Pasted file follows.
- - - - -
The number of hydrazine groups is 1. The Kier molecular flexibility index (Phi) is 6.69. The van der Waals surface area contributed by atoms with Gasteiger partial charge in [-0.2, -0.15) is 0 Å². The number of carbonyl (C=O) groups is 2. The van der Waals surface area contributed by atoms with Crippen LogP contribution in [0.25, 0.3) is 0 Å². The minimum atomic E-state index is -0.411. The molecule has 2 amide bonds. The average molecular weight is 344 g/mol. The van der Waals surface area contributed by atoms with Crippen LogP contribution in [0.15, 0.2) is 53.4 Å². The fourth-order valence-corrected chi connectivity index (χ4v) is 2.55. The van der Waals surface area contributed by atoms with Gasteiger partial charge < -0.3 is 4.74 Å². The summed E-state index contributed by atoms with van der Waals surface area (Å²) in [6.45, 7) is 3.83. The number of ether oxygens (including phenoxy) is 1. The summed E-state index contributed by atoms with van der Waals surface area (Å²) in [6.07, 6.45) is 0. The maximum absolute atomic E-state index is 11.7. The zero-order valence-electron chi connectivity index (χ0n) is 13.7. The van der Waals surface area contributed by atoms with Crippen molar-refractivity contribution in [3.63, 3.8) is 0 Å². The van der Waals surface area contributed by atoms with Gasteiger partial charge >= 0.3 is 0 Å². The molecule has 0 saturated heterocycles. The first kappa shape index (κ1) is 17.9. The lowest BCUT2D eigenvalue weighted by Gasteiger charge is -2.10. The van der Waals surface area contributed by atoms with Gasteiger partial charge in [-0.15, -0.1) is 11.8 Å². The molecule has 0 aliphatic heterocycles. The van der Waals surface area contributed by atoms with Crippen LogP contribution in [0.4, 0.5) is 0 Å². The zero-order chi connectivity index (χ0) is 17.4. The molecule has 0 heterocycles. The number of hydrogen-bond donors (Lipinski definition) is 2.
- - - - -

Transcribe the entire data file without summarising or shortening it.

The number of hydrazine groups is 1. The Kier molecular flexibility index (Phi) is 6.69. The van der Waals surface area contributed by atoms with Gasteiger partial charge in [-0.2, -0.15) is 0 Å². The number of carbonyl (C=O) groups is 2. The van der Waals surface area contributed by atoms with Crippen LogP contribution in [0.25, 0.3) is 0 Å². The minimum atomic E-state index is -0.411. The molecule has 2 amide bonds. The average molecular weight is 344 g/mol. The van der Waals surface area contributed by atoms with Crippen LogP contribution in [0.15, 0.2) is 53.4 Å². The fourth-order valence-corrected chi connectivity index (χ4v) is 2.55. The van der Waals surface area contributed by atoms with Gasteiger partial charge < -0.3 is 4.74 Å². The summed E-state index contributed by atoms with van der Waals surface area (Å²) in [6.45, 7) is 3.83. The number of ether oxygens (including phenoxy) is 1. The summed E-state index contributed by atoms with van der Waals surface area (Å²) in [6.07, 6.45) is 0. The maximum absolute atomic E-state index is 11.7. The zero-order valence-electron chi connectivity index (χ0n) is 13.7. The van der Waals surface area contributed by atoms with Crippen molar-refractivity contribution in [3.63, 3.8) is 0 Å². The van der Waals surface area contributed by atoms with Gasteiger partial charge >= 0.3 is 0 Å². The molecule has 0 saturated heterocycles. The first kappa shape index (κ1) is 17.9. The lowest BCUT2D eigenvalue weighted by Gasteiger charge is -2.10. The van der Waals surface area contributed by atoms with Gasteiger partial charge in [-0.15, -0.1) is 11.8 Å². The molecule has 0 aliphatic heterocycles. The van der Waals surface area contributed by atoms with Crippen LogP contribution in [0.4, 0.5) is 0 Å². The zero-order chi connectivity index (χ0) is 17.4. The molecule has 0 heterocycles. The number of hydrogen-bond donors (Lipinski definition) is 2.